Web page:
I remain broadly optimistic that Egypt, like Tunisia, will make its democratic transition despite all the turbulence. This is not because the SCAF has demonstrated any real commitment to democracy or the rule of law. It is because there is a broad and deep public consensus in support of democracy, and enough powerful competing forces to prevent any easy return to Mubarak-style authoritarian rule. It is also because the Obama administration at the highest levels is determined to help get Egypt right, and has been working hard — often behind the scenes — to push the SCAF in the correct direction.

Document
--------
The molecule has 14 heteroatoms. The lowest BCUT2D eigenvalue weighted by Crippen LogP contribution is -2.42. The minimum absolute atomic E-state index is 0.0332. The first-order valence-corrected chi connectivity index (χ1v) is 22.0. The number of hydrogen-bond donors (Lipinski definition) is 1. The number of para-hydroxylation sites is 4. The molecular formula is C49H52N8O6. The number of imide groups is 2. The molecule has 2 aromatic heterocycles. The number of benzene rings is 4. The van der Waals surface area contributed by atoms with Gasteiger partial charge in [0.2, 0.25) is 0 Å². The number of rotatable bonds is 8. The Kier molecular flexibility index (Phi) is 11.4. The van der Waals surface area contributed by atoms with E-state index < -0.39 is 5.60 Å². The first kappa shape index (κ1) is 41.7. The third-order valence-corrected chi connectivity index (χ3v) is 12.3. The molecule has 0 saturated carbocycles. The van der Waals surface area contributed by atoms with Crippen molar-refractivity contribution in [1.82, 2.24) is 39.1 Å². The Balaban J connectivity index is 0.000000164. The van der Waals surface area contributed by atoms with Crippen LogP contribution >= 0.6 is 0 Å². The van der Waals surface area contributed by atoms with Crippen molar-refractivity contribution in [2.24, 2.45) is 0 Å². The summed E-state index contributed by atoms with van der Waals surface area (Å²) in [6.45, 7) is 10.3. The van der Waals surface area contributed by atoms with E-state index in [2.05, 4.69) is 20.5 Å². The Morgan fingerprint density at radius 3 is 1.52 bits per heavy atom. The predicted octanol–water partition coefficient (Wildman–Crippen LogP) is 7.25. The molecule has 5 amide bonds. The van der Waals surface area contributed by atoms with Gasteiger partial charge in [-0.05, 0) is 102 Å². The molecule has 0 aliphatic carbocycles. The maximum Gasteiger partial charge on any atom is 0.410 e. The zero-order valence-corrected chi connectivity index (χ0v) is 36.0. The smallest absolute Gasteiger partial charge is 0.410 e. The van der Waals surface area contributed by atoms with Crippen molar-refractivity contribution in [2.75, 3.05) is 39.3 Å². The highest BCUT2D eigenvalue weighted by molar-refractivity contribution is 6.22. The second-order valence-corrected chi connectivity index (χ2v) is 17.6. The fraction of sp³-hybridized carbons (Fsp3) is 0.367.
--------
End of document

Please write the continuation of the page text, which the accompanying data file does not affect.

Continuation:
It is also because the SCAF has proven to be politically incompetent. Even if they do hope to remain in power and are scheming to abort the revolution, they just aren’t very good at it. For all of their deep and justifiable frustrations, Egypt’s activists and the ornery, contentious Egyptian media and new political class have succeeded in making life miserable for the SCAF. The military hasn’t gotten comfortable in power. Nor has it been able to demonstrate that it holds the key to restoring public order or getting the economy back on track. Its efforts to impose its authority, with its continued resort to military courts and arrests of prominent activists and increasing censorship, have only made things more unstable. The violence against Copts last month, as well as the military clashes with protestors, left many people frightened. And this may be taking a toll. While public opinion surveys have consistently shown strong support for the SCAF, a new survey published last week shows their public approval dropping by twenty-five points in the last five months (from 86 percent to 61 percent).